Valuations and Either Or Statements: MySpace vs. Facebook

There has been a ton of buzz the last two days over Microsoft’s rumored $500M investment in Facebook (according to the Wall Street Journal). This investment would suggest Facebook’s valuation is now $10 Billion, a number Peter Thiel suggested earlier, but now may think is too low. The media has also been suggesting that logically MySpace, with momentarily more users than Facebook, must then be worth more than $10 Billion. This logic is flawed because from a valuation perspective (discounting forward looking future earnings) these platforms are mutually exclusive plays. The issue as I see it is that with social network platforms (which both MySpace and Facebook are) there can only be one ultimate winner.

For example, Facebook doesn’t want to be a player in the social Internet space ’“ they want to be the player – hence the openness, messaging, applications, etc. Like we have seen with Yahoo and Google in search, once one firm truly exerts itself as the market leader, the other can only watch as its market share deteriorates. Thus, if Facebook’s target market is really everyone, and Facebook is the presumed future winner, and Microsoft would pay $500M for 5%, then we cannot have two companies with the same valuation.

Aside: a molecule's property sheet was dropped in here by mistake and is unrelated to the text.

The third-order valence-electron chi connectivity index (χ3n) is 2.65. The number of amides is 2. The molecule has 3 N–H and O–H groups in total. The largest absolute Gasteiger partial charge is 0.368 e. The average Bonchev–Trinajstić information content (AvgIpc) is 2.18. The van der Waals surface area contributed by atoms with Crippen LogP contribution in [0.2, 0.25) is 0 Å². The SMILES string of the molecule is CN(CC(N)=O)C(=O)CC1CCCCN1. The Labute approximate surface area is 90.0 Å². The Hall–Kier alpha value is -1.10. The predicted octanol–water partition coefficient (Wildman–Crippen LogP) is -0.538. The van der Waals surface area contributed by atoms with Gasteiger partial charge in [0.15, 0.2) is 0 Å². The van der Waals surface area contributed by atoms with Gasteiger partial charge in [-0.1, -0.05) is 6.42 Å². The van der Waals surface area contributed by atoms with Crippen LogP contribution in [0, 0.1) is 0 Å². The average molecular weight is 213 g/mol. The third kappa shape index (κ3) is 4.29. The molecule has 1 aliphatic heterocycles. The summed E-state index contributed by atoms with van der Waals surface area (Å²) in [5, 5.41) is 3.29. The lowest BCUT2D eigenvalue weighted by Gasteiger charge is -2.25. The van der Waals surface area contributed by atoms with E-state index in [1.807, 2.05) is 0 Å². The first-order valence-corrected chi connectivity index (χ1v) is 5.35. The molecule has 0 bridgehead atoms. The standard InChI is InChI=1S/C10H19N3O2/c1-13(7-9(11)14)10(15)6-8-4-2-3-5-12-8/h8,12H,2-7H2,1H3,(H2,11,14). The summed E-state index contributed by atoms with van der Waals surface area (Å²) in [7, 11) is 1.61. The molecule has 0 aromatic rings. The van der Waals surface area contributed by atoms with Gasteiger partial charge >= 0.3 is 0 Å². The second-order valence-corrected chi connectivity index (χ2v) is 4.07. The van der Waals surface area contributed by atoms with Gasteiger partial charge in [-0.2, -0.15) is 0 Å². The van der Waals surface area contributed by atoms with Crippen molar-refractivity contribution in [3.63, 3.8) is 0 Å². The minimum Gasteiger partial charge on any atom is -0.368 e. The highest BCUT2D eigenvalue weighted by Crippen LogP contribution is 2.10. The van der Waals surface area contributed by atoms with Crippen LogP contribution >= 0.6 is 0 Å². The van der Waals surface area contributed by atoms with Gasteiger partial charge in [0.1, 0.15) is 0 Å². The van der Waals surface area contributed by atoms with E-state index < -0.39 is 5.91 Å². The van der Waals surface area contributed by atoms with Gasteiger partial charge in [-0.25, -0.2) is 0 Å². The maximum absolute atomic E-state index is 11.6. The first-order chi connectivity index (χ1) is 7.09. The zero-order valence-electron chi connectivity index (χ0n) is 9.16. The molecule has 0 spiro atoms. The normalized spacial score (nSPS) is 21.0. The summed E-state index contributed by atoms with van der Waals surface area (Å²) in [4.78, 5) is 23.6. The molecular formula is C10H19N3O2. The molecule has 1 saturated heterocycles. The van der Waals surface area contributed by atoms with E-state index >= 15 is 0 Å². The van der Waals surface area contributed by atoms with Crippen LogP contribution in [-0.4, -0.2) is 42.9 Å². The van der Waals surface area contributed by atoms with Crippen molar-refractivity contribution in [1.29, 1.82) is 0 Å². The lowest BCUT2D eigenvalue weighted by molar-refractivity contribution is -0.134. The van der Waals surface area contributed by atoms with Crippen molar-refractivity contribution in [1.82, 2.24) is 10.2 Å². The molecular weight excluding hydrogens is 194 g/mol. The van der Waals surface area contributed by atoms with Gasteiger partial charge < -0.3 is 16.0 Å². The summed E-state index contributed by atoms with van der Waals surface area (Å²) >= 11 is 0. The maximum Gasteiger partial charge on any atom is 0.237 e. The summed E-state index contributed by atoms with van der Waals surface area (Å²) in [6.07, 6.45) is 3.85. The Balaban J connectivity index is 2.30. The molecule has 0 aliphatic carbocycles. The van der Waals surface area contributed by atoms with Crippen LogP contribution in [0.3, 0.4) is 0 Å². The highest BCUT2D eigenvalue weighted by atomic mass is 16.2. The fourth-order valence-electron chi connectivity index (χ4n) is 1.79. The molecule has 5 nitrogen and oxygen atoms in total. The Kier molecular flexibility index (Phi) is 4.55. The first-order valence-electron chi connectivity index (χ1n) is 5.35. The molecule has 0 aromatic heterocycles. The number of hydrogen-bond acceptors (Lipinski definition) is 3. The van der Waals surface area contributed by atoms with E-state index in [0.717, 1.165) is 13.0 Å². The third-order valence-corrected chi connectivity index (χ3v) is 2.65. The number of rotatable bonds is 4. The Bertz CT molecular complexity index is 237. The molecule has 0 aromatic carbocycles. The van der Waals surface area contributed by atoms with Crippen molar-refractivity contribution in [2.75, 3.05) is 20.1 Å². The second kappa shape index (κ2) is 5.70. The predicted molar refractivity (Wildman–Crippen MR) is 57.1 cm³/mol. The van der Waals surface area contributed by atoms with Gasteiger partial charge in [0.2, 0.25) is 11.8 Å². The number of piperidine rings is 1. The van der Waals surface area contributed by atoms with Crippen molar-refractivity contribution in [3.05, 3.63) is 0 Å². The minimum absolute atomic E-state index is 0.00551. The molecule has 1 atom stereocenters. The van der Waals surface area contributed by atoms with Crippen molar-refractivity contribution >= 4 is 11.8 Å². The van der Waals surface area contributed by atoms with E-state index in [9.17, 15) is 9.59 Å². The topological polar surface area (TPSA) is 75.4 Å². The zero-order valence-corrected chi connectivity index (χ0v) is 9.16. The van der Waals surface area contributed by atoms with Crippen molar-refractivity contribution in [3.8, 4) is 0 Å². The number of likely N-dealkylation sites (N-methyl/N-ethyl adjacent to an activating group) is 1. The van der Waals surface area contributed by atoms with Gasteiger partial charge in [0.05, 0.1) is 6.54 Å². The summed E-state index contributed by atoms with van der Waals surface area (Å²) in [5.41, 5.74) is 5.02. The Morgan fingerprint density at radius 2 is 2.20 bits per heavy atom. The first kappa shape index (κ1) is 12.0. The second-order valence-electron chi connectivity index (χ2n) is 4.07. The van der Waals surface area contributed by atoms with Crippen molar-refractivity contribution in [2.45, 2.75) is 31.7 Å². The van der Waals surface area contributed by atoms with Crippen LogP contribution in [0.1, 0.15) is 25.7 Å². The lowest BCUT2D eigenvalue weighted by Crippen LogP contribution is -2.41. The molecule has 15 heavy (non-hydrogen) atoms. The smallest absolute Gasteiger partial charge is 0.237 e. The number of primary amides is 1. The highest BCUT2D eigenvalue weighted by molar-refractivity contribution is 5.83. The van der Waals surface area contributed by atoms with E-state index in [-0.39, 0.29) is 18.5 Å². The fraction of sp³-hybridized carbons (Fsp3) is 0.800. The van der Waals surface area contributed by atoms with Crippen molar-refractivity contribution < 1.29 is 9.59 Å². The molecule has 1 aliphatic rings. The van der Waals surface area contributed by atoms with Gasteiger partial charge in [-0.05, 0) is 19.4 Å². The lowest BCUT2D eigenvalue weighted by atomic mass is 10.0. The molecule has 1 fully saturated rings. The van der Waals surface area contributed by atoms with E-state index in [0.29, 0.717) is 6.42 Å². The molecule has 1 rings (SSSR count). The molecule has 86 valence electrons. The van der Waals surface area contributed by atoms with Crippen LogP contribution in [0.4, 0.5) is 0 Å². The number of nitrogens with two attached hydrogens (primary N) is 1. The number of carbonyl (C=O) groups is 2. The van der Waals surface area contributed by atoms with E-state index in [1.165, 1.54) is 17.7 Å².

Unlike say gas stations, which are exact substitutes for one another but successfully coexist due to geographical constraints, the Internet doesn’t have such issues. People will use MySpace, or they will use Facebook, but I see no value in having two accounts in the very near future.

Currently it could be argued that the two platforms are different enough (feature sets, interface customability, etc) that holding two accounts is a good idea. However, two years from now, I don’t foresee this being the case. Perhaps owning a Platform account plus several niche social networks accounts (all aggregating to one feed) will be the norm, but those niche networks will populate into your SN platform of choice. In terms of SN platforms, there can only be one winner and thus, only one sky-high valuation.

Who’s going to argue with me?


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